Beaten, not broken: the Russian ex-inmate covering the torture trial of former jailers

Ruslan Vakhapov says ‘desire for revenge in a legal way’ led him to expose brutality in prison system.
He recognised all the prison guards on trial last month for the brutal torture of an inmate in a Yaroslavl prison. They used to be his jailers too.

Now free, the former inmate has turned activist, and said he had come to report from one of Russia’s most important prison torture cases in the past decade.

His testimony to the Public Verdict Foundation, a Russian human rights NGO, about the brutality meted out inside the prison was later backed up by a 10-minute video of an inmate, Evgeny Makarov, being slowly beaten unconsciousness.

“I know all these men, I know them all well,” Vakhapov said in a phone interview from Yaroslav, where he is following, as a representative of Public Verdict, the trial of those accused of beating Makarov. “Who did what, who beats prisoners, who doesn’t. During five and a half years inside, you learn these things.”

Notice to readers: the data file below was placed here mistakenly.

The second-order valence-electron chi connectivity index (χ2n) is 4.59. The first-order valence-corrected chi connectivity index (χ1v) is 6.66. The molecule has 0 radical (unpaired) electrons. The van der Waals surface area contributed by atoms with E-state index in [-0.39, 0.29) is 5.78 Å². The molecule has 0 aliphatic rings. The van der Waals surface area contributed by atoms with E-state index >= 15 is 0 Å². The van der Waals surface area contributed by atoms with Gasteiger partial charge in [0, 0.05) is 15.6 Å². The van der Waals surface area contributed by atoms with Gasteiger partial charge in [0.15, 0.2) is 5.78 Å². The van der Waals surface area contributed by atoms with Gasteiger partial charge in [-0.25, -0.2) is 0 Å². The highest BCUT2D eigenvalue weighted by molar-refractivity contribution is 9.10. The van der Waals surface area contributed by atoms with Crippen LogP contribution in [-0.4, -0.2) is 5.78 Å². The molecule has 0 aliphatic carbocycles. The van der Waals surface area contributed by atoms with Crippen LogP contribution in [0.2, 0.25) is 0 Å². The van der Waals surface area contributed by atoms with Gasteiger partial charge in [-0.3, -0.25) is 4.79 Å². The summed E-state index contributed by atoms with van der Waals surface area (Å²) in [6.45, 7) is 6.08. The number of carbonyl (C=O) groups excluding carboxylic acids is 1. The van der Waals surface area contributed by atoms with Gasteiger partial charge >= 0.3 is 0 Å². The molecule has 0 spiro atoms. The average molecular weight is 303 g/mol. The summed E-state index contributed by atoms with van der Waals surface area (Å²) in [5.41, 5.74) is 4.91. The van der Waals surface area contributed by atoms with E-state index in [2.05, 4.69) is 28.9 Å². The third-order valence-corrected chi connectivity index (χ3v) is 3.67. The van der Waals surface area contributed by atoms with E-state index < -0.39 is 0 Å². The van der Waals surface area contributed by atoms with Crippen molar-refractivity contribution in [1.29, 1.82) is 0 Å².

Vakhapov had already made a name for himself as a whistleblower against rough treatment before he arrived at Yaroslavl’s IK-1, a correctional facility an investigation into which has led to six officers being arrested and further 17 suspended, as well as a senior prison official saying he was “ashamed” of their conduct.

Vakhapov, a father of two, was a driver for a company in Yaroslavl when he was arrested after stopping to relieve himself on a roadside. He was charged with exposing himself to minors because there were children nearby.

He said he was railroaded into accepting a sentence of seven years in prison, during which he was beaten in another prison in the city of Rybinsk and had complained publicly to the Russian prosecutor through a lawyer for Public Verdict, Irina Biryukova.

After that, he said, guards at IK-1 were afraid to treat him harshly. Biryukova has since fled Russia after receiving death threats connected to the Makarov case.

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